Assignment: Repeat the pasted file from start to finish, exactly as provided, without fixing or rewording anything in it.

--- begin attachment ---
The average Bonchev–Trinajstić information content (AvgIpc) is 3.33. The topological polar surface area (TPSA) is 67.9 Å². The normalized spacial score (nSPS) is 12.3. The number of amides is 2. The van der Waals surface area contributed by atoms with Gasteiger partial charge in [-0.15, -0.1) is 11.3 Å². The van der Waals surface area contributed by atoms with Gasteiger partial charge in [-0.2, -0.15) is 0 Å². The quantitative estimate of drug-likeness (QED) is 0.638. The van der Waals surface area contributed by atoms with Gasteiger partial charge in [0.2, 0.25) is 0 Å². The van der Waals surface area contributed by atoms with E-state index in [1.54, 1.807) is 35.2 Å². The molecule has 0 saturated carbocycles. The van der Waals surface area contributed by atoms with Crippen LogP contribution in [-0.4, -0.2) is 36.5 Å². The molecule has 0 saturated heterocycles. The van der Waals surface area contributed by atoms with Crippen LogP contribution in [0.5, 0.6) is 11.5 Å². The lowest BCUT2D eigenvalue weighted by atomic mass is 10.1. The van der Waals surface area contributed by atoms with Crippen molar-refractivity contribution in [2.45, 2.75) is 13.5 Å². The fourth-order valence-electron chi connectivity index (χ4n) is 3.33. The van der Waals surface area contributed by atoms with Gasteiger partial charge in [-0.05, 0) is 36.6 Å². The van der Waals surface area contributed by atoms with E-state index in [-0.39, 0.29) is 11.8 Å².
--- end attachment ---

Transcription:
The average Bonchev–Trinajstić information content (AvgIpc) is 3.33. The topological polar surface area (TPSA) is 67.9 Å². The normalized spacial score (nSPS) is 12.3. The number of amides is 2. The van der Waals surface area contributed by atoms with Gasteiger partial charge in [-0.15, -0.1) is 11.3 Å². The van der Waals surface area contributed by atoms with Gasteiger partial charge in [-0.2, -0.15) is 0 Å². The quantitative estimate of drug-likeness (QED) is 0.638. The van der Waals surface area contributed by atoms with Gasteiger partial charge in [0.2, 0.25) is 0 Å². The van der Waals surface area contributed by atoms with E-state index in [1.54, 1.807) is 35.2 Å². The molecule has 0 saturated carbocycles. The van der Waals surface area contributed by atoms with Crippen LogP contribution in [-0.4, -0.2) is 36.5 Å². The molecule has 0 saturated heterocycles. The van der Waals surface area contributed by atoms with Crippen LogP contribution in [0.5, 0.6) is 11.5 Å². The lowest BCUT2D eigenvalue weighted by atomic mass is 10.1. The van der Waals surface area contributed by atoms with Crippen molar-refractivity contribution in [2.45, 2.75) is 13.5 Å². The fourth-order valence-electron chi connectivity index (χ4n) is 3.33. The van der Waals surface area contributed by atoms with Gasteiger partial charge in [-0.05, 0) is 36.6 Å². The van der Waals surface area contributed by atoms with E-state index in [-0.39, 0.29) is 11.8 Å².